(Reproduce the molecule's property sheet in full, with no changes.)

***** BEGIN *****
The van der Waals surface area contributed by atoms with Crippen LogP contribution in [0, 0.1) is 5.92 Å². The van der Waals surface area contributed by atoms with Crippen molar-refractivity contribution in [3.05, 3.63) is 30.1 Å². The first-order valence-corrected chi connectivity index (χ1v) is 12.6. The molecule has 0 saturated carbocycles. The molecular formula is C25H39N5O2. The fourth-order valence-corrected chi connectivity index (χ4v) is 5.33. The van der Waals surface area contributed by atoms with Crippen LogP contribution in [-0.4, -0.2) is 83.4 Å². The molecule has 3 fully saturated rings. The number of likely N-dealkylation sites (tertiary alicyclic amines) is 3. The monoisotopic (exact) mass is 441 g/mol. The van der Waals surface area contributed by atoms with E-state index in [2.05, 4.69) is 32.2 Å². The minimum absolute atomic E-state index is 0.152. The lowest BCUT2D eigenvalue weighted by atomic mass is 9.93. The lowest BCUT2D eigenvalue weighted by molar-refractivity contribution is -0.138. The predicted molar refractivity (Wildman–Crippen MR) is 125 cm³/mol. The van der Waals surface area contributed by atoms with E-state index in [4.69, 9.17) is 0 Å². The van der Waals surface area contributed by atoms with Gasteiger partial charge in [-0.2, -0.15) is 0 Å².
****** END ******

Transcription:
The van der Waals surface area contributed by atoms with Crippen LogP contribution in [0, 0.1) is 5.92 Å². The van der Waals surface area contributed by atoms with Crippen molar-refractivity contribution in [3.05, 3.63) is 30.1 Å². The first-order valence-corrected chi connectivity index (χ1v) is 12.6. The molecule has 0 saturated carbocycles. The molecular formula is C25H39N5O2. The fourth-order valence-corrected chi connectivity index (χ4v) is 5.33. The van der Waals surface area contributed by atoms with Crippen LogP contribution in [-0.4, -0.2) is 83.4 Å². The molecule has 3 fully saturated rings. The number of likely N-dealkylation sites (tertiary alicyclic amines) is 3. The monoisotopic (exact) mass is 441 g/mol. The van der Waals surface area contributed by atoms with E-state index in [2.05, 4.69) is 32.2 Å². The minimum absolute atomic E-state index is 0.152. The lowest BCUT2D eigenvalue weighted by atomic mass is 9.93. The lowest BCUT2D eigenvalue weighted by molar-refractivity contribution is -0.138. The predicted molar refractivity (Wildman–Crippen MR) is 125 cm³/mol. The van der Waals surface area contributed by atoms with E-state index in [4.69, 9.17) is 0 Å². The van der Waals surface area contributed by atoms with Gasteiger partial charge in [-0.2, -0.15) is 0 Å².